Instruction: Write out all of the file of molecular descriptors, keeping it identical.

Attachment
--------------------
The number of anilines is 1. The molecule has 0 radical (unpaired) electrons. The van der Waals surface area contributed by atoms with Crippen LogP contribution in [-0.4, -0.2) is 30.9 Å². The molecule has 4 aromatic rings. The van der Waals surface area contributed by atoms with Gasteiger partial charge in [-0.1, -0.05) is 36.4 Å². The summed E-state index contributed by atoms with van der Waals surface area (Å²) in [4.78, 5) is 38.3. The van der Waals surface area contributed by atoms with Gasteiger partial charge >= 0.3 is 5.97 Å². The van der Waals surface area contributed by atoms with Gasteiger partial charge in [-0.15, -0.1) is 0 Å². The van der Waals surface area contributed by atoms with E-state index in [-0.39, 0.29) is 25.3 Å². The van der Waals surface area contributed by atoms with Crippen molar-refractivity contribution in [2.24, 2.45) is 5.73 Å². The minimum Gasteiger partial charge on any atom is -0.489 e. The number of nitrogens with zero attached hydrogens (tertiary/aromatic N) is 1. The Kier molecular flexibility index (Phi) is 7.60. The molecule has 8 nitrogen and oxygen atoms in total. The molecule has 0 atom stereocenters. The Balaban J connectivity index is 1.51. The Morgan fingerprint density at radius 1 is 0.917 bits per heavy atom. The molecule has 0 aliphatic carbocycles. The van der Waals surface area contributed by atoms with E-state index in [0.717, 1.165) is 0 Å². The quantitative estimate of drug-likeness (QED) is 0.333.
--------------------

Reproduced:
The number of anilines is 1. The molecule has 0 radical (unpaired) electrons. The van der Waals surface area contributed by atoms with Crippen LogP contribution in [-0.4, -0.2) is 30.9 Å². The molecule has 4 aromatic rings. The van der Waals surface area contributed by atoms with Gasteiger partial charge in [-0.1, -0.05) is 36.4 Å². The summed E-state index contributed by atoms with van der Waals surface area (Å²) in [4.78, 5) is 38.3. The van der Waals surface area contributed by atoms with Gasteiger partial charge >= 0.3 is 5.97 Å². The van der Waals surface area contributed by atoms with Gasteiger partial charge in [-0.15, -0.1) is 0 Å². The van der Waals surface area contributed by atoms with E-state index in [-0.39, 0.29) is 25.3 Å². The van der Waals surface area contributed by atoms with Crippen molar-refractivity contribution in [2.24, 2.45) is 5.73 Å². The minimum Gasteiger partial charge on any atom is -0.489 e. The number of nitrogens with zero attached hydrogens (tertiary/aromatic N) is 1. The Kier molecular flexibility index (Phi) is 7.60. The molecule has 8 nitrogen and oxygen atoms in total. The molecule has 0 atom stereocenters. The Balaban J connectivity index is 1.51. The Morgan fingerprint density at radius 1 is 0.917 bits per heavy atom. The molecule has 0 aliphatic carbocycles. The van der Waals surface area contributed by atoms with E-state index in [0.717, 1.165) is 0 Å². The quantitative estimate of drug-likeness (QED) is 0.333.